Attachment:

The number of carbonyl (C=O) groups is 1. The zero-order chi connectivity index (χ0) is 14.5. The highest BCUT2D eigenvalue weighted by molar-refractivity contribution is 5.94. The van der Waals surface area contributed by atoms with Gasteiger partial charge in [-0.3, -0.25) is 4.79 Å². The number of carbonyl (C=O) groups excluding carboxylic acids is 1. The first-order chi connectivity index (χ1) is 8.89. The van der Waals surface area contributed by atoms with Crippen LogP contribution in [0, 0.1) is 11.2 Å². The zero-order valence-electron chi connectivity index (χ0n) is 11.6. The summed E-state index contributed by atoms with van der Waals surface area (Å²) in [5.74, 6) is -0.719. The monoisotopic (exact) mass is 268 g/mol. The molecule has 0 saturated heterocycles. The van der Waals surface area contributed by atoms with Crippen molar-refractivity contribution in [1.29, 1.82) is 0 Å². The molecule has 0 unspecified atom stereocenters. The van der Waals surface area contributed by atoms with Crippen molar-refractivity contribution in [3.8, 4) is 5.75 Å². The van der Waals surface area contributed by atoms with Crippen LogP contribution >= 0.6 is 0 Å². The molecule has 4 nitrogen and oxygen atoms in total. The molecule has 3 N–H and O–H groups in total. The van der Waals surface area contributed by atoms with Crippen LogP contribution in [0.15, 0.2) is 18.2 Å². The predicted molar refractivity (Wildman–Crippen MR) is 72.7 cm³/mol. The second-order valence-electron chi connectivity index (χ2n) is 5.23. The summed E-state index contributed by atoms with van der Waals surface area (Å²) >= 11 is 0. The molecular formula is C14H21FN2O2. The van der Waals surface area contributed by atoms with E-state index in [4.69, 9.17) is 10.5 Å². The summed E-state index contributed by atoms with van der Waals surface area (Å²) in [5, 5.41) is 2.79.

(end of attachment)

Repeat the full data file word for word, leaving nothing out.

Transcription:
The number of carbonyl (C=O) groups is 1. The zero-order chi connectivity index (χ0) is 14.5. The highest BCUT2D eigenvalue weighted by molar-refractivity contribution is 5.94. The van der Waals surface area contributed by atoms with Gasteiger partial charge in [-0.3, -0.25) is 4.79 Å². The number of carbonyl (C=O) groups excluding carboxylic acids is 1. The first-order chi connectivity index (χ1) is 8.89. The van der Waals surface area contributed by atoms with Crippen LogP contribution in [0, 0.1) is 11.2 Å². The zero-order valence-electron chi connectivity index (χ0n) is 11.6. The summed E-state index contributed by atoms with van der Waals surface area (Å²) in [5.74, 6) is -0.719. The monoisotopic (exact) mass is 268 g/mol. The molecule has 0 saturated heterocycles. The van der Waals surface area contributed by atoms with Crippen molar-refractivity contribution in [1.29, 1.82) is 0 Å². The molecule has 0 unspecified atom stereocenters. The van der Waals surface area contributed by atoms with Crippen molar-refractivity contribution in [3.8, 4) is 5.75 Å². The van der Waals surface area contributed by atoms with Crippen LogP contribution >= 0.6 is 0 Å². The molecule has 4 nitrogen and oxygen atoms in total. The molecule has 3 N–H and O–H groups in total. The van der Waals surface area contributed by atoms with Crippen LogP contribution in [0.15, 0.2) is 18.2 Å². The predicted molar refractivity (Wildman–Crippen MR) is 72.7 cm³/mol. The second-order valence-electron chi connectivity index (χ2n) is 5.23. The summed E-state index contributed by atoms with van der Waals surface area (Å²) >= 11 is 0. The molecular formula is C14H21FN2O2. The van der Waals surface area contributed by atoms with E-state index in [4.69, 9.17) is 10.5 Å². The summed E-state index contributed by atoms with van der Waals surface area (Å²) in [5, 5.41) is 2.79.